The Unreal Pandemic

By Seamus Byrne in Media News on
Recently, a freakishly prescient magazine interview from a 1995 GQ Magazine resurfaced last year that speaks to one of the big issues with trusted information we’re battling today. Author Terry Pratchett was interviewing Bill Gates and asked about the “parity of esteem” that the Internet was enabling, allowing anyone to claim authority and make it hard for people to know whether something is honest or deceitful.
 
Bill Gates, oblivious to the conspiracies that would spread about his role in global pandemics 25 years later, argued that there would be electronic systems that would ensure that some information would hold more authority thanks to indexes and other tools.
 
Pratchett 1, Gates 0.
 
One lovely part of this story is that it spread last year through a tweet of a photograph of a magazine page. The tweet was from a biographer of Pratchett, and as he told The Guardian, no one actually asked him if the photograph was real or faked. It could easily have been faked.
 
On the flipside there’s the apocryphal “640K will be enough for anyone” Bill Gates quote that he never actually said. There’s a great debate on the Bill Gates Wikipedia Talk page over whether he said it or not. Everyone who says he did just argues Microsoft PR is talking it down. But can they come up with an actual reference? No.
 
Checking sources. Searching for references. Building a well founded picture of reality. That’s the hard work, and it’s the work journalists try to do every day. But do readers bother wondering if we’ve really checked our sources? Or built our stories on facts?
 
Facts aren’t driving ‘engagement’ quite like a flashy video full of stock footage that says the world is asleep and it’s time to wake up to the reality of a flat world under a mind control spell… or something like that.
 
I often wonder if the lost revenues to the wider world of online attention is becoming less of a threat than the fundamental shift away from caring about whether something is true or not. Reality is dead. Unreal hyperbole is king.
 
It’s all tied up in everything becoming political too. And, weirdly, there are so many examples of how tech was on the front wave of these disinformation campaigns. Before 5G was whipped up into anti-vaxx viral conspiracies it was Gamergate being ignored by social media giants. Even the early years of Wi-Fi had their conspiracies, as did all phases of mobile networks. If it’s wireless, it means it’s bombarding you with things you can’t see.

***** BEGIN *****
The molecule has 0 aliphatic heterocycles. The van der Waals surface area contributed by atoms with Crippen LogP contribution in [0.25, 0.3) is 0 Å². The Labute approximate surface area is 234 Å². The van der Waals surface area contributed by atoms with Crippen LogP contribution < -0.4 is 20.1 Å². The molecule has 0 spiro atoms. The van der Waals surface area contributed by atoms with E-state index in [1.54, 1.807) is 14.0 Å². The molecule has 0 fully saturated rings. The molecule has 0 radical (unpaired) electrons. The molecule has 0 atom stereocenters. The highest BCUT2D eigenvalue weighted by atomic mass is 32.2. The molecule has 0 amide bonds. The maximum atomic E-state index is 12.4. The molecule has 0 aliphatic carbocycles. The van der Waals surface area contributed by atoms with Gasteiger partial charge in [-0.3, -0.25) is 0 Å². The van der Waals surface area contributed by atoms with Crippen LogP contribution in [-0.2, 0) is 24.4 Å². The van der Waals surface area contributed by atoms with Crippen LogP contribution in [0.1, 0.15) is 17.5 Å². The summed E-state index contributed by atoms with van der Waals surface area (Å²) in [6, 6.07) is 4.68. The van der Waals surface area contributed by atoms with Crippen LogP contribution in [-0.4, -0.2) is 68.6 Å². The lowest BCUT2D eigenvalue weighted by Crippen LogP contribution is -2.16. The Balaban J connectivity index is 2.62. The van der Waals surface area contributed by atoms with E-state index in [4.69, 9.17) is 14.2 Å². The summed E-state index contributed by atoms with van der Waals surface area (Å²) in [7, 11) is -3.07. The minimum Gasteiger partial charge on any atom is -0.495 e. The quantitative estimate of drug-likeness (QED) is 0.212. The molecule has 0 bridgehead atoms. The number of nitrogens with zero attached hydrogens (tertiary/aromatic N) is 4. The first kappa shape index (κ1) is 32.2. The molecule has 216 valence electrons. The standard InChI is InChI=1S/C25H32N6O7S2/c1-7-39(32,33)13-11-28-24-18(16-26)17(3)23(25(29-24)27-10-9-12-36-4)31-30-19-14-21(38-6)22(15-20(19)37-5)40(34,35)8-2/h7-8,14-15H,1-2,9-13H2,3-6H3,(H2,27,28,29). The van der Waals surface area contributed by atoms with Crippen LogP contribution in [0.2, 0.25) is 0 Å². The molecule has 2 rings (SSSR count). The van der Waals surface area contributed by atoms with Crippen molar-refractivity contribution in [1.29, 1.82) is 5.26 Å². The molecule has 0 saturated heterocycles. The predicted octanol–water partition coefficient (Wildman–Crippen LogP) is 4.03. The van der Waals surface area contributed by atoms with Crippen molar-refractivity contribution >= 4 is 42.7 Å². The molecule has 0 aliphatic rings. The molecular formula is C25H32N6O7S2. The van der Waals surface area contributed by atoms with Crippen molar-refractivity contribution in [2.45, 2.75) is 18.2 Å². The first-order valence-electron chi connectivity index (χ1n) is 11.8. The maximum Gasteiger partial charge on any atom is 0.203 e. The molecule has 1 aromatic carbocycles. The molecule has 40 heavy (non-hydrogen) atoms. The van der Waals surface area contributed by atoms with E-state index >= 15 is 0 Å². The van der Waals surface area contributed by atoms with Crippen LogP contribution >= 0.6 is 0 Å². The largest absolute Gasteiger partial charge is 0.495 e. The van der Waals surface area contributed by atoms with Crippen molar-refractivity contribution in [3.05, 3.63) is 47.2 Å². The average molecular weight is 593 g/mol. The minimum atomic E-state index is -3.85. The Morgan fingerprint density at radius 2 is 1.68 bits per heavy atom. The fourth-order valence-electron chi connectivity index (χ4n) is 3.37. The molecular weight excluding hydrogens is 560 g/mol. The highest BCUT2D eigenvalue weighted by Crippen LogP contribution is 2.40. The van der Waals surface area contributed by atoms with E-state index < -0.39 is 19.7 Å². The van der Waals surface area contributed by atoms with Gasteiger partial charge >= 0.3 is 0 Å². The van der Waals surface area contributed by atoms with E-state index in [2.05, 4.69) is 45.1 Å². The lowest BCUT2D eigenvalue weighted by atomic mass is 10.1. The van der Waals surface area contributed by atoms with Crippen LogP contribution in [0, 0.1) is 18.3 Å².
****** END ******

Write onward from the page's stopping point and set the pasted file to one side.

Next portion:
So now the politics has started to hammer into the idea that everyone is welcome to their own facts, which means many feel they can read any story they like and if they like it it’s true.
 
Ideas and expressing them is free. And like free email, it makes it easy to send ideas out but puts a load on the recipient to filter and manage all these signals to find something helpful.
 
The shift toward subscription models at big news outfits, and the early positive signs some are seeing through this, gives hope that at least some people value news that takes more effort to produce. But it’s something we have to fight for in a tough time when that parity of esteem also means a parity of dismissal for those who don’t want to believe day is day anymore.
 
When I used to manage reviewers I would talk about the idea that most readers don’t care about the benchmarks and the specific test data we put a product through. But they like us to show our working. Seeing the working means they can skim past it and have added confidence we know what we’re talking about.
 
Maybe we need to show our working a little more often again. Just to emphasise what people aren’t getting when they’re stumbling into the misinformation elsewhere.
 
That goes for the surveys or analyses or other information we get from PR to tell catchy stories that companies are eager to seed into the media landscape. The number of times I’ve asked for things like the total sample group or the margin of error on a survey and not had those details available? Let’s do better to make sure we rise above the rubbish out there.
 
Also, I delivered you some misinformation above. It was Wikiquote, not Wikipedia, where the Bill Gates quote debate was happening. Did you click to check the link? That said, the Talk Page at Wikipedia is another great example of showing your working.
 
I’m tired of hearing kids told not to trust Wikipedia. It’s so wrong that it’s its own misinformation because it fails to teach anyone good media literacy. Wikipedia is a great place to learn things, especially if you check the sources and the Talk page to learn how this information was pieced together. Maybe more news outlets need a Talk page equivalent to bolster the understanding behind the hard work that goes into serious reporting.

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